What does your Box have in common with a physician’s practice? It may be more than you think.
In a recent study, healthcare professionals from across the country identified eight characteristics most associated with successful, profitable physician practices[i], and I think their findings apply equally well to CrossFit Boxes.
By simply replacing the word “patients” with “members,” and dropping the word “medical” from “medical staff,” I translated their recommendations into CrossFit terms below. Take a look and see how your Box stacks up:
Beyond the straight revenue impact, people want to be part of something that feels active, dynamic and growing. Rather than focus on acquisition targets for the whole Box, set modest growth goals per person on the staff. A few new members per associate per month may not seem like a lot, but if sustained makes a big difference over the long term.
Of current members and a great member experience starts with happy, motivated staff, and your staff have a better work environment when they’re working with happy, engaged members. Together it’s a virtual cycle that creates a better overall product and cuts costly turnover on both sides of the counter.
With both members and with staff. Use regular communications to keep your team focused on key operational priorities, and to keep your members in the loop on plans and programs. Actively collect and respond to feedback from both members and staff to give everyone an increased sense of belonging.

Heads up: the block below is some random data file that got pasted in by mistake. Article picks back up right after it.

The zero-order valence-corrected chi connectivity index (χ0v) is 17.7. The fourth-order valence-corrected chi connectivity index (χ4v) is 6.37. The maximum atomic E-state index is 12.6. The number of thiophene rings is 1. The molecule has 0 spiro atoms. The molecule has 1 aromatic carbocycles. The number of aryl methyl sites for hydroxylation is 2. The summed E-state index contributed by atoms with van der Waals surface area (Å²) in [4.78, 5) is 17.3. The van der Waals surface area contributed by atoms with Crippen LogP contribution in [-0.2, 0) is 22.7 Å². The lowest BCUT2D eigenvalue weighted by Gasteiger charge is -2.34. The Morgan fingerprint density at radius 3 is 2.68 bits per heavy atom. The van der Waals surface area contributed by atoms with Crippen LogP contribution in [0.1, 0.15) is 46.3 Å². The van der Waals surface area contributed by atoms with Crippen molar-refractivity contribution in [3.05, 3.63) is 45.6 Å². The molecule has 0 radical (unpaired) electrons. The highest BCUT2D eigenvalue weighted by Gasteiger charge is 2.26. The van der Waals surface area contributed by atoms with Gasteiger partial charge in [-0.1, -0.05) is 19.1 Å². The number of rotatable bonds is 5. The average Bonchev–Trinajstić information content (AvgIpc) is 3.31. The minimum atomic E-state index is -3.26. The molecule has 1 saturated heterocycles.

When your employees are encouraged to continually build their knowledge and skill sets they feel more confident, take more pride in their work and are more loyal. Members notice the difference in the quality and commitment they see from your team.
First, set a budget and stick to it. Work with your accountant to identify weekly and monthly metrics that help you and your team stay on track so your financial health is an every day thing, and not something you save for an annual check-up.
In the healthcare world, cross training helps ensure all operational roles are supported while minimizing redundancies or idle staff. Staff members feel more ownership when they get out of their silos, and most say they prefer being busier to being slower. Is the same true for your Box?
Small, incremental improvements let you explore different technology to see where you’re getting the most value with your members and staff. At the same time, it minimizes the need for major capital purchases, keeps things fresh for your members and staff, and shows you’re investing in them.
Membership needs to be about more than a monthly debit card payment. The more control members feel over their workout experience, and the more involved they become in Box activities, the more they’re likely to stay and invite friends to join.
[I] Leslie Kane, “8 Traits of a Successful Medical Practice: MGMA 2018” Medscape. Oct 03, 2018.